Friends of Orphans and Vulnerable Children

Friends of Orphans and Vulnerable Children
What could be better than an Ethiopian welcome, FOVC style?

Monday, November 23, 2009

A Divine Appointment with Andreas Widmer (a post by Dave)


Last summer, I devoured an excellent book on economic development in developing countries. The book was In The River They Swim (and if you haven't read it, I highly recommend it). I was particularly impacted by selected chapters written by Andreas Widmer. Andreas is a successful entrepreneur and businessman who is now running the Seven Fund. Despite his business successes, Andreas is often more noted for his duty as body guard to the Pope, which was an experience that helped to shape his strong faith and values today.

Last Tuesday, I had the honor of sharing breakfast with Andreas while I was in Boston. Andreas' faith and vision are contagious. I was delighted to find that I had much in common with him (sans serving as a body guard to the Pope, of course). As many of you know, I have struggled recently with a growing desire to apply my business experience and skills to help develop scalable business opportunities in Africa. For a few moments, I was able to live vicariously through Andreas' charisma and his recounting of encounters with African business people who are building sustainable and scalable business models despite little or no access to capital. He also shared about his program, Pioneers of Prosperity, which seeks to fill the gap that exists in developing economies between microfinancing (e.g., Kiva.org) and traditional bank financing.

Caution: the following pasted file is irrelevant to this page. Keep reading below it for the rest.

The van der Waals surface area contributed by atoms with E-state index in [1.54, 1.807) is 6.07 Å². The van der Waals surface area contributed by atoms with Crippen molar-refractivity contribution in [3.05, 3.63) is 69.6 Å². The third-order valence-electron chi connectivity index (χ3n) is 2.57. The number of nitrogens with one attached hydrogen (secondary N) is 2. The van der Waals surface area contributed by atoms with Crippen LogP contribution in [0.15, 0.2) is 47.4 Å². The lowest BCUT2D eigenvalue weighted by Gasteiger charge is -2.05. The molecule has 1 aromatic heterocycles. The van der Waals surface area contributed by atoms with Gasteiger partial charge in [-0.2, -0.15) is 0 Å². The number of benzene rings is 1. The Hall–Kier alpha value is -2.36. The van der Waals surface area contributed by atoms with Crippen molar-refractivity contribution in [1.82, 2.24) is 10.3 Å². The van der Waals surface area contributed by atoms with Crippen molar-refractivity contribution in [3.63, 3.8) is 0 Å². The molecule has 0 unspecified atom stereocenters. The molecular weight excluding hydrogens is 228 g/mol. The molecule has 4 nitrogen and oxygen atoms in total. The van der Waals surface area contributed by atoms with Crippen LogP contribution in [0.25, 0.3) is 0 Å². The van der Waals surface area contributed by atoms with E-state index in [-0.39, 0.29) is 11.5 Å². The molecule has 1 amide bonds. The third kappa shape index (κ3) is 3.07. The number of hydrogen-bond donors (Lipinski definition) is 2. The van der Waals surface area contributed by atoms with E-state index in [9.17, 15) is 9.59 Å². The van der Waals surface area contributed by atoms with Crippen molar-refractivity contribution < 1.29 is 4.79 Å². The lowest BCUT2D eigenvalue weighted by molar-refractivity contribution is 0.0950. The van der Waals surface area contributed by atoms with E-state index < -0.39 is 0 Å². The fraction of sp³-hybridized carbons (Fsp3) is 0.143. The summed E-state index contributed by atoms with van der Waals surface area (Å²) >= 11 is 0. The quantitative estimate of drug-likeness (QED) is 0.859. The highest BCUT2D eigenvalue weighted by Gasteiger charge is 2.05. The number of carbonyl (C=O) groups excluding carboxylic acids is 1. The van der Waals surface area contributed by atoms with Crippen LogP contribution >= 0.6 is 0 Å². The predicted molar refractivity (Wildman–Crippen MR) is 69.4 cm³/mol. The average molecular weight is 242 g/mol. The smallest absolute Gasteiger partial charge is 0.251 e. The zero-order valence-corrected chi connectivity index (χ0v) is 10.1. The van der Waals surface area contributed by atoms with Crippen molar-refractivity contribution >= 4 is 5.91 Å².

Microfinance is a good vehicle to help lift those in extreme poverty (i.e., people who can't afford to feed themselves or their families) up to subsistence poverty (i.e., they can afford a means to eat and barely survive). Traditional bank financing is viable for multi-national corporations wishing to expand into developing economies, but traditonal bank financing isn't available to small and medium-size businesses wishing to start-up and grow. In developing countries, there is little to no access to venture financing, so local entrepreneurs can't access capital to build and grow sustainable and scalable businesses. 

Think about it: Over 90% of businesses in the United States are small and medium-size businesses, and they employ over 70% of the workers. In the United States, small and medium-size businesses are the growth engine of our economy. Yet, in most developing nations, the share of small to medium-size businesses as a percent of total businesses is in the single digits, if that. In other words, these developing economies don't have the engine that powers economic growth.  Andreas is working feverishly to develop solutions to problems like this. This is something I aspire to do as well.

I have no idea where it may lead, but this was one of those encounters that I cannot deny was orchestrated by God.

God has blessed me with few encounters in life as rich as this one and I look forward to how He might use it in the future. If nothing else, God connected me to a devout follower and brother in Christ who inspired me to make the best use of the time, talent and treasure God has given me. I pray that I will get the opportunity to use these gifts in service to the people of Africa.

Andreas, thank you again for your time and I look forward to what God has in store for both our futures.  God bless you!

2 comments:

SDR said...

You should touch base with Danielle Marquis. She just moved back to upstate NY and got a job teaching in the SUNY Albany school of business. Her new boss is really interested in exploring microfinancing of small businesses in Ethiopia.
Shawn

Derek and Betsy said...

Dave- I envy your writing skills. You have a real talent! I will keep your opportunity in my prayers...DW